“I was too afraid to commit suicide, but I figured drugs would take care of that for me,” she recalls. This Easter will be so different for Leslie. “I had never experienced Easter for what it truly is,” she says. “It’s just a beautiful experience.” Her life has literally been raised from the dead — her health is back, she’s been restored, and she’s broken free from addictions that had her in a death grip.
Leslie graduated from the Mission’s 12-month recovery program on March 2, 2013.
We’re so grateful to Russell Shannon for capturing a graduation ceremony on video. Please enjoy these graduates from our 12-month residential recovery program, as they share their personal success stories.
He looked like the kid next door. He was quiet. In his own words, a bit of a mama’s boy. But there was more to Deron than met the eye — he’d been drinking since grade school. By the time he turned 14, he was living on the streets.
“Wherever they would let a fourteen-year-old hang out and drink and use drugs, that’s where I was,” Deron remembers sadly. He longed to fit in. And he was desperate to dull his pain. As long as life was one big party, he could forget how much it hurt to be part of a broken family. After 27 years of poisoning himself, he realized that every crime he committed separated him from others.
Deron was back in jail and headed to prison for the seventh time. He remembers, “crying yourself to sleep at night in a jail dorm with 70 other guys is not the most comfortable situation.” When he was rejected by two other programs, the Santa Barbara Rescue Mission accepted him into the 12-month residential recovery program. His prayers were answered, “This really was no less than a lifeline thrown to a dying person.”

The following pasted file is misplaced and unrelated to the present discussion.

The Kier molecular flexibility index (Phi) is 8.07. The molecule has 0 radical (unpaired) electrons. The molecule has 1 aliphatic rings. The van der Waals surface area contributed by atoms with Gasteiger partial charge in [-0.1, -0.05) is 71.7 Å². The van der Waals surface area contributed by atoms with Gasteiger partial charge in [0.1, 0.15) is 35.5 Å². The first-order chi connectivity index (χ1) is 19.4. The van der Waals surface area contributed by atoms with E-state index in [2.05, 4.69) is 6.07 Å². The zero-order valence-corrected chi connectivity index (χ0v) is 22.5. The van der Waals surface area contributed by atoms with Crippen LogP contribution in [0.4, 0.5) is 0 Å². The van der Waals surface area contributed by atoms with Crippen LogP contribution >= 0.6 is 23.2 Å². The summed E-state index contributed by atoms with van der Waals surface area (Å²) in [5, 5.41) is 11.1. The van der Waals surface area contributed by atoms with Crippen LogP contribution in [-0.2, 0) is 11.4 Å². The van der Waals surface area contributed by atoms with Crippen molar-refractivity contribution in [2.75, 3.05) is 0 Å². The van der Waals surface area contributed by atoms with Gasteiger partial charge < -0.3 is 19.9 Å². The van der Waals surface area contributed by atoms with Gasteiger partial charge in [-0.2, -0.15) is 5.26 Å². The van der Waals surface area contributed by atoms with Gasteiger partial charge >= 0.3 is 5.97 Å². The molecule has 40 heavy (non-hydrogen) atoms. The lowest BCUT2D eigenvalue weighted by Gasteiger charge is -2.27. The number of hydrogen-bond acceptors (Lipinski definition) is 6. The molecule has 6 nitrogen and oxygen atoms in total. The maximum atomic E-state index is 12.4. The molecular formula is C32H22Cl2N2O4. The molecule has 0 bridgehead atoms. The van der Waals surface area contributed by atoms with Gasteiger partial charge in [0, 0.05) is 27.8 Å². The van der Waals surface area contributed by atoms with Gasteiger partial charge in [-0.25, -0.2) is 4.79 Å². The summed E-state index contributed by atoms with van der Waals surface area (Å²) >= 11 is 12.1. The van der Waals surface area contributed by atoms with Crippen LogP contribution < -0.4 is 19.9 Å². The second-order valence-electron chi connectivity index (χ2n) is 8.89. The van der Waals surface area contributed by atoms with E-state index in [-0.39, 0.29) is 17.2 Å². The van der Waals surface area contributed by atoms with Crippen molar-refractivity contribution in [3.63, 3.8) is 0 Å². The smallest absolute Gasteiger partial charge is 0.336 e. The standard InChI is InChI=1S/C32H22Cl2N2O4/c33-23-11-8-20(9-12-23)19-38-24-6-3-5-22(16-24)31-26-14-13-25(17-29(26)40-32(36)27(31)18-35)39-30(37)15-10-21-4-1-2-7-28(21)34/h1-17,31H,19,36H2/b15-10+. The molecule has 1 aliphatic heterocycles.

Deron graduated from the program on March 2, 2013, attends college, and has a good job. “There is no way to express the difference this has made in my life.” he says. “I thought that I would die in my addiction. Today I believe there is a different life ahead for me.”
Christopher Allen Rittershaus, 48 of Santa Barbara, formally of Peabody, MA passed away unexpectedly on February 23, 2013.
Born in Alexandria, VA, he was the son of Glenda (Pierce) Rittershaus of Newburyport, MA, and Charles Rittershaus of Ventura, CA. He was raised in Peabody and was a graduate of Peabody Veterans Memorial High School in 1982.
Chris moved to California where he pursued a career in music. He was a musician who taught, composed and performed professionally. Chris also worked security at the Santa Barbara Rescue Mission. He loved spending time with his daughter, Kira, especially when they would write and perform music together.
In addition to his parents and his daughter, Kira, he is survived by his brother, Kevin Rittershaus of Lynn, MA and his wife Jamie and his two sisters, Kelly Rittershaus-Smith of Ventura, CA and Carolyn Rittershaus of Newburyport, MA. He also leaves several nieces, nephews, cousins, and many friends.
A scholarship fund has been set up for Chris’ daughter, Kira. If you would like to donate please mail donations to:
7170 Davenport Road, Apt 202
Goleta, ca 93117
In memo write CUTMA or for billpay routing #12223478 accr # 192691567. Please make checks payable to: Kira Rittershaus